What strikes me is that nothing has changed - people are still racking up the social networks (any one for FriendFeed?) and adding folks in a frenzy. Indeed, I would say since the article was written folks have been trying to get a grip on ring-fencing their networks, getting a handle on the purposes of different social networks, and trying to balance close ties and weak ties.
I'm not the only one saying that the brain evolved to handle large social networks and that social software should step out of the way and let the brain manage these connections. Indeed, Chris lists many ways that people manage large social networks outside of social networking software (go read about it).
Two things are bubbling in my head that relate to this.
1) We do maintain social networks by doing what social creatures like us do: meeting folks, writing, calling, and so on. The contact reinforces the bond. And our brains juggle all the level of relationship, the connections wearing a path in our synapses. What is the equivalent of wearing a path through our social network, without the software trying to be too smart (BASAAP)?
2) And speaking of paths worn down: I think this ties into what I think is the part of the next wave of the Web* - semantics. I've mentioned before that I am not into a priori addition of semantics in a librarian kinda way. I believe in our usage pattern establishing the semantics (heh, one of my triumphs of 'show vs. tell'). For example, the best way to decide where to put the paths on a commons (I'm from New England) is to wait a few months and see where the grass has been worn down. Another example, sort of, is when trying to understand tool needed during a repair, imagine painted hands marking every tool being picked up.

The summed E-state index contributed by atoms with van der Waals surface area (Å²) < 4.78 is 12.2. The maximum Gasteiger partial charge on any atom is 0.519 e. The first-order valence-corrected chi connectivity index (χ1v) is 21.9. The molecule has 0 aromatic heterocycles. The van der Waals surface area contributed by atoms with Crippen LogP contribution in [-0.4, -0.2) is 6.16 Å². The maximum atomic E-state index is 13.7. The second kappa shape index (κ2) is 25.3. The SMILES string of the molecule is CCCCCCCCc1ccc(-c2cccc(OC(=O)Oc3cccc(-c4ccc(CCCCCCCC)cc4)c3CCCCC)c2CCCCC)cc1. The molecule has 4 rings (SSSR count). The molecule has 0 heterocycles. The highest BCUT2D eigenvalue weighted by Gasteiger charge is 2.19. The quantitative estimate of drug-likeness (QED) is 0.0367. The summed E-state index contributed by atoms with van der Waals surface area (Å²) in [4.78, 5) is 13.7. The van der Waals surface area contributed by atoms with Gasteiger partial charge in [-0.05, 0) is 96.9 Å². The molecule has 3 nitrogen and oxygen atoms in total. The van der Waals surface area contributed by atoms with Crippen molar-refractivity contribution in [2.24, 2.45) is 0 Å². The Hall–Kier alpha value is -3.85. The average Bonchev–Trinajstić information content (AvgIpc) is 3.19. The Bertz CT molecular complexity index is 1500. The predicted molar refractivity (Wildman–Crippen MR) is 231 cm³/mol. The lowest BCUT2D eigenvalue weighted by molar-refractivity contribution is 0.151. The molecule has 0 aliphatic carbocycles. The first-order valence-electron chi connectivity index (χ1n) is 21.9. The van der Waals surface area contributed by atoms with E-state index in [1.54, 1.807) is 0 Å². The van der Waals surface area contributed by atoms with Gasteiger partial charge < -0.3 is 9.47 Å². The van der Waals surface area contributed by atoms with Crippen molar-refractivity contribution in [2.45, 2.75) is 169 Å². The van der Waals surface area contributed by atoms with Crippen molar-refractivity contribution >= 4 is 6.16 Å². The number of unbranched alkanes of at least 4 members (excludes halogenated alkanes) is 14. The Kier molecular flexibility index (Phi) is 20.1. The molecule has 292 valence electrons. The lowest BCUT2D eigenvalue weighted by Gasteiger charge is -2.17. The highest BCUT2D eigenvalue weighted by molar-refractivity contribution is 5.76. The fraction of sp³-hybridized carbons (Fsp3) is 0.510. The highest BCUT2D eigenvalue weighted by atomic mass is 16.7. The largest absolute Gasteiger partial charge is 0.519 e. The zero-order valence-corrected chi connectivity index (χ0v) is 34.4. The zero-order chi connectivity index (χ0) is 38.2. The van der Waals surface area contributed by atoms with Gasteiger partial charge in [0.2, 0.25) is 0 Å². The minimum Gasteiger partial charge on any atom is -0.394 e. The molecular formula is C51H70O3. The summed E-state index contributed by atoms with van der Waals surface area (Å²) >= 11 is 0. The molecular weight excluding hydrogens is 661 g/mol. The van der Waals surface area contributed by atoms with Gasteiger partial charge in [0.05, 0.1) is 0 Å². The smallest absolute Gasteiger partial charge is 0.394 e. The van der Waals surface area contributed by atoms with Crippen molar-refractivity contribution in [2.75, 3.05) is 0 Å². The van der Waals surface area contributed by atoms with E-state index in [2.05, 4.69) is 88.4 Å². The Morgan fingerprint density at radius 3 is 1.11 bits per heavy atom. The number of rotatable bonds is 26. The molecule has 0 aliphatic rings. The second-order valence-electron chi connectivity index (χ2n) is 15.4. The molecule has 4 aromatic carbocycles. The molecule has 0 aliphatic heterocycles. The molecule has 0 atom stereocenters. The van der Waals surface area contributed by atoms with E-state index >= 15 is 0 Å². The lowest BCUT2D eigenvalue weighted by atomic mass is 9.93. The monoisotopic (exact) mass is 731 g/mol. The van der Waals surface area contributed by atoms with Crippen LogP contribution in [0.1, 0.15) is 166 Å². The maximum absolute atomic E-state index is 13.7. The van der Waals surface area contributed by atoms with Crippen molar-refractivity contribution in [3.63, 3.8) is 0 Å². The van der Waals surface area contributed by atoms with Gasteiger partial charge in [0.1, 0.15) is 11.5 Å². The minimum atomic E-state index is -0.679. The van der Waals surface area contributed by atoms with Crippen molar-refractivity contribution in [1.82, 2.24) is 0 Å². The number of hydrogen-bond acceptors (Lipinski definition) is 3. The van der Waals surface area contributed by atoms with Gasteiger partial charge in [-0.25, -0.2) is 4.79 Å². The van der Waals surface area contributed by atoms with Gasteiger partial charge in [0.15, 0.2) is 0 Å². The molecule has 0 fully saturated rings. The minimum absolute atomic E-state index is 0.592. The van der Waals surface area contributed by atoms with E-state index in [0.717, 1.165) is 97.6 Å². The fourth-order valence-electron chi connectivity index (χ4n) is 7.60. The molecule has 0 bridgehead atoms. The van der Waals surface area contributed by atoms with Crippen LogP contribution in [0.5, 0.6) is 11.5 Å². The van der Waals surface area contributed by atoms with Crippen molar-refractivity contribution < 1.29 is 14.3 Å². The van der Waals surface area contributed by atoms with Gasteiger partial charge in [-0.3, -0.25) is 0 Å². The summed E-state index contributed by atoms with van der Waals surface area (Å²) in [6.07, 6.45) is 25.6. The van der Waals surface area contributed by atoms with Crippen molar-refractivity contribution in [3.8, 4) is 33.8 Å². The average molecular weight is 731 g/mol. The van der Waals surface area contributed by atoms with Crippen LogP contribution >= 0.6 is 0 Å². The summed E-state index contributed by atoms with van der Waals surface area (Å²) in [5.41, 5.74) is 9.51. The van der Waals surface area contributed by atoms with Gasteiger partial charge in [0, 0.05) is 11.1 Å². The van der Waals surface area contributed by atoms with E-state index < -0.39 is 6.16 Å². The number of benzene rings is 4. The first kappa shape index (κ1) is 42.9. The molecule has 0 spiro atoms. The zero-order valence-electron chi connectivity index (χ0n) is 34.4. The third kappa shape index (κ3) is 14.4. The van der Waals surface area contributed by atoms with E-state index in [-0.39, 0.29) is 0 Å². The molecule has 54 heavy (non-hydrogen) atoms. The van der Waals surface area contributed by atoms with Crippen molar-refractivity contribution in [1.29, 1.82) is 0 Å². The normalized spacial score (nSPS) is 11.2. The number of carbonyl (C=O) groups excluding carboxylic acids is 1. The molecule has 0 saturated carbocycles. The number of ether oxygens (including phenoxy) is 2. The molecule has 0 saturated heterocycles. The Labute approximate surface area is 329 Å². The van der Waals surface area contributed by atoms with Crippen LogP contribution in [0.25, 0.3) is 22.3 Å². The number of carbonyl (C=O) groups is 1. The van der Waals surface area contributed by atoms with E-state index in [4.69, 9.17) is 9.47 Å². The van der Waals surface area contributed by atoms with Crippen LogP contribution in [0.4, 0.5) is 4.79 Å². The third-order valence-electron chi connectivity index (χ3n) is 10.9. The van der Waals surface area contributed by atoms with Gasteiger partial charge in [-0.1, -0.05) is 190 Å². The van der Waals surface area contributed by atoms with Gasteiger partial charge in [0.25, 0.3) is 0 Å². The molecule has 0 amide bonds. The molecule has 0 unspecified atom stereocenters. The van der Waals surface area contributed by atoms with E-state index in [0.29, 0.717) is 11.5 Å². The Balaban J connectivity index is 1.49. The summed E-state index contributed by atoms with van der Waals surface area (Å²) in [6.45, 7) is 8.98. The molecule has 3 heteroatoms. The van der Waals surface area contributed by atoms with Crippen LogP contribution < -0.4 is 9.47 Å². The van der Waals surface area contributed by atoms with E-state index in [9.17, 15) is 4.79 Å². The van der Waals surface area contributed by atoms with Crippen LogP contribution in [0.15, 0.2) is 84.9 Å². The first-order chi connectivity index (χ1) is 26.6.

Ultimately social networking services -- be it LinkedIn, Tribe.Net, Orkut, or LiveJournal -- are making the problem worse, not solving it. Any engineer or information theorist can tell you that a system that only has amplifiers will be out of balance, and that you need attenuators in the system as well. Our current breed of social networking services have focused on amplifying our contacts not only because it serves us, but because it serves them. The more contacts that you make, the more people they potentially have in their service. However, in the long run this is unsustainable -- a social networking service also has to be useful -- merely amplifying your contacts isn't enough.
BONUS! If you think the Dunbar Number is bullocks, read this and this by Chris. He looked at the distribution of guild sizes in World of Warcraft and Ultima Online. Hm, what do you think was the average guild size? And under what size were most of the guilds? Eh, go read it yourself. The graphics say it all.
*Oh, and if you wonder what else I see as part of the next wave of the Web: machines as part of our 'social' network. See infovore for more.